The present survey research aimed at assessing the knowledge and perception of SLPs’ about their role in the assessment and management of dysphagia. The survey questions were divided into four sections, and the results are discussed accordingly. In the first place, demographic responses were analyzed, and SLPs actively participated in the online survey research due to the increasing awareness and interest towards the field of dysphagia in the Indian scenario and apparent reasons of ease in the use of technology to fill out the online survey questions [10,11]. Given the workplace, most of SLPs worked in clinics followed by hospital setting. Among the total survey respondents, 59.1% of SLPs reported that they worked towards dysphagia care which indicates a positive professional advancement [12].
A majority of respondents had worked for 1–5 years in the field of dysphagia, followed by SLPs with 0–1 year of experience. Respondents with 6–10 years, 11–20 years, and more than 20 years of experience participated in the survey who can be considered competent SLPs working with dysphagia with good knowledge. Hence it may be inferred that the present survey included SLPs with a wide range of experience which is a good representation of practicing SLPs in India. As per the survey results, most of the SLPs working with individuals with dysphagia reported to have relatively less caseload (1–5 cases per month). This signifies reduced public awareness and need for advocacy to dysphagia practice by SLPs in India [11]. However, SLPs’ collaborations with concerned medical professionals such as ENT doctors, Neurologists, Maxillofacial surgeons, and PMR doctors have notably increased [11], which probably may increase the caseload in future practice. Among these, a significant proportion of SLPs reported their association with ENT doctors in case of mechanical dysphagia followed by Neurologists to evaluate and rehabilitate dysphagia of neurogenic origin. SLPs worked with maxillofacial surgeons to assess and manage feeding and swallowing issues in children with maxillofacial anomalies. Few SLPs reported that they worked in association with PMR physiatrists who implicitly deal with rehabilitation due to stroke, traumatic brain injuries. This highlights the expansion of SLPs’ association with dysphagia-related specializations for rendering better quality services for individuals with dysphagia.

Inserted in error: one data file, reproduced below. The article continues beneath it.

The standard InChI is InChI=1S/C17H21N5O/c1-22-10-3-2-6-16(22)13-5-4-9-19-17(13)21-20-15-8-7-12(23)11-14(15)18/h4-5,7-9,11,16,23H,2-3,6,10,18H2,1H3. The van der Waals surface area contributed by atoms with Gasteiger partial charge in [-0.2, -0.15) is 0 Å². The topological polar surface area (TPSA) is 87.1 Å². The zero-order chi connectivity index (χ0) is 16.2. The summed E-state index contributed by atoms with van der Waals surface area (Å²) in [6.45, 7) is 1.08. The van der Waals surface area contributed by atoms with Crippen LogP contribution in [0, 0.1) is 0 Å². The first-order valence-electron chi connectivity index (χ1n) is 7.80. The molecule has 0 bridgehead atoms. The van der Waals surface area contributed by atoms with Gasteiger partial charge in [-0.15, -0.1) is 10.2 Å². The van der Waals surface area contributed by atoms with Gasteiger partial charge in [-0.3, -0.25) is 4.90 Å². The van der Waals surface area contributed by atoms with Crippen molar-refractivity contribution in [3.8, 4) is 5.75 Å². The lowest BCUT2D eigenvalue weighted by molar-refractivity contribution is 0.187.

SLPs did report a greater necessity of their services in rehabilitating individuals with dysphagia. Most of them also insisted on having a formal training or completed certification course related to swallowing and its disorders [7]. A formal education with hands on training to assess and manage dysphagia symptoms may substantially improve the speed and quality of recovery. However, formal training and ongoing workplace mentoring for advanced skill development has not been enforced in developing countries [7]. Most of the SLPs reported that they were not a part of dysphagia care team. This may be due to a lack of awareness among other health professionals about the role of SLPs, limited advocacy of clinical responsibilities of SLPs at their workplace, or lack of formal training in dysphagia rehabilitation. SLPs reported that they were not included in tracheostomy care where they may have a potential role to monitor swallowing-related issues such as removal of a nasogastric tube, initiating oral intake of food, which otherwise can turn fatal. Likewise, in palliative care, where individuals decline in their ability to communicate and eat even with assistance, SLPs assist to develop communication, cognitive, and swallowing strategies to add comfort and ease life quality [12]. This helps the expression and thus fulfillment of end-of-life goals and enhances overall care through interdisciplinary consultations. Although SLP is not a core member in most of the palliative care settings, there is an essential need to include SLPs in palliative care [13].